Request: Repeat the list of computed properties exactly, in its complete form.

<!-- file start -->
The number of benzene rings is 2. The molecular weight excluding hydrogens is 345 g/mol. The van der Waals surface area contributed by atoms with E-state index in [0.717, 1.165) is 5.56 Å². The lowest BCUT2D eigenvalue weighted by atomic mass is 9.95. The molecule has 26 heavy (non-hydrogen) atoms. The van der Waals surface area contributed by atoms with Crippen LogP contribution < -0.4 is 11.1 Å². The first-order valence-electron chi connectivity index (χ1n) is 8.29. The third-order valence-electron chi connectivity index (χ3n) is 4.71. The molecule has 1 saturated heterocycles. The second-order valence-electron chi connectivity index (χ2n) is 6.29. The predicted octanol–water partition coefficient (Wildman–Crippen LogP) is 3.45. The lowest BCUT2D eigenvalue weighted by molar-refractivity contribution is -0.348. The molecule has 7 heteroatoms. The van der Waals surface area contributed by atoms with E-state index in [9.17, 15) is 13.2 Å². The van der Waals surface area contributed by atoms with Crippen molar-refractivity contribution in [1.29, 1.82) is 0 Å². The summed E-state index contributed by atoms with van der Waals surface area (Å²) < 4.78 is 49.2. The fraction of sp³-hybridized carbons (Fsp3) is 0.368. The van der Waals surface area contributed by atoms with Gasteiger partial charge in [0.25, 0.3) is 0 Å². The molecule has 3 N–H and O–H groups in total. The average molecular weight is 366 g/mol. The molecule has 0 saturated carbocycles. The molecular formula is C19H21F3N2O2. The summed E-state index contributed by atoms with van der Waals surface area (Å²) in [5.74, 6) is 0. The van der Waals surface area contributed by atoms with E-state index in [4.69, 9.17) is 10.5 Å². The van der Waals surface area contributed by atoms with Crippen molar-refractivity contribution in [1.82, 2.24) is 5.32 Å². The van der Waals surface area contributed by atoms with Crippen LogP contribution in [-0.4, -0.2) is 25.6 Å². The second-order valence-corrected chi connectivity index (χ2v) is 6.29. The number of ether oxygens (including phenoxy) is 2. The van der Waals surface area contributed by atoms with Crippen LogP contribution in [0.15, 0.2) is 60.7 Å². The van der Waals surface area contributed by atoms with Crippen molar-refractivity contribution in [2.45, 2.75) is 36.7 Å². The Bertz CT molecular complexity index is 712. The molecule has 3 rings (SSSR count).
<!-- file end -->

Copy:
The number of benzene rings is 2. The molecular weight excluding hydrogens is 345 g/mol. The van der Waals surface area contributed by atoms with E-state index in [0.717, 1.165) is 5.56 Å². The lowest BCUT2D eigenvalue weighted by atomic mass is 9.95. The molecule has 26 heavy (non-hydrogen) atoms. The van der Waals surface area contributed by atoms with Crippen LogP contribution < -0.4 is 11.1 Å². The first-order valence-electron chi connectivity index (χ1n) is 8.29. The third-order valence-electron chi connectivity index (χ3n) is 4.71. The molecule has 1 saturated heterocycles. The second-order valence-electron chi connectivity index (χ2n) is 6.29. The predicted octanol–water partition coefficient (Wildman–Crippen LogP) is 3.45. The lowest BCUT2D eigenvalue weighted by molar-refractivity contribution is -0.348. The molecule has 7 heteroatoms. The van der Waals surface area contributed by atoms with E-state index in [9.17, 15) is 13.2 Å². The van der Waals surface area contributed by atoms with Crippen molar-refractivity contribution in [1.29, 1.82) is 0 Å². The summed E-state index contributed by atoms with van der Waals surface area (Å²) < 4.78 is 49.2. The fraction of sp³-hybridized carbons (Fsp3) is 0.368. The van der Waals surface area contributed by atoms with Gasteiger partial charge in [0.25, 0.3) is 0 Å². The molecule has 3 N–H and O–H groups in total. The average molecular weight is 366 g/mol. The molecule has 0 saturated carbocycles. The molecular formula is C19H21F3N2O2. The summed E-state index contributed by atoms with van der Waals surface area (Å²) in [5.74, 6) is 0. The van der Waals surface area contributed by atoms with E-state index in [4.69, 9.17) is 10.5 Å². The van der Waals surface area contributed by atoms with Crippen molar-refractivity contribution in [1.82, 2.24) is 5.32 Å². The van der Waals surface area contributed by atoms with Crippen LogP contribution in [-0.4, -0.2) is 25.6 Å². The second-order valence-corrected chi connectivity index (χ2v) is 6.29. The number of ether oxygens (including phenoxy) is 2. The van der Waals surface area contributed by atoms with Crippen LogP contribution in [0.15, 0.2) is 60.7 Å². The van der Waals surface area contributed by atoms with Crippen molar-refractivity contribution in [2.45, 2.75) is 36.7 Å². The Bertz CT molecular complexity index is 712. The molecule has 3 rings (SSSR count).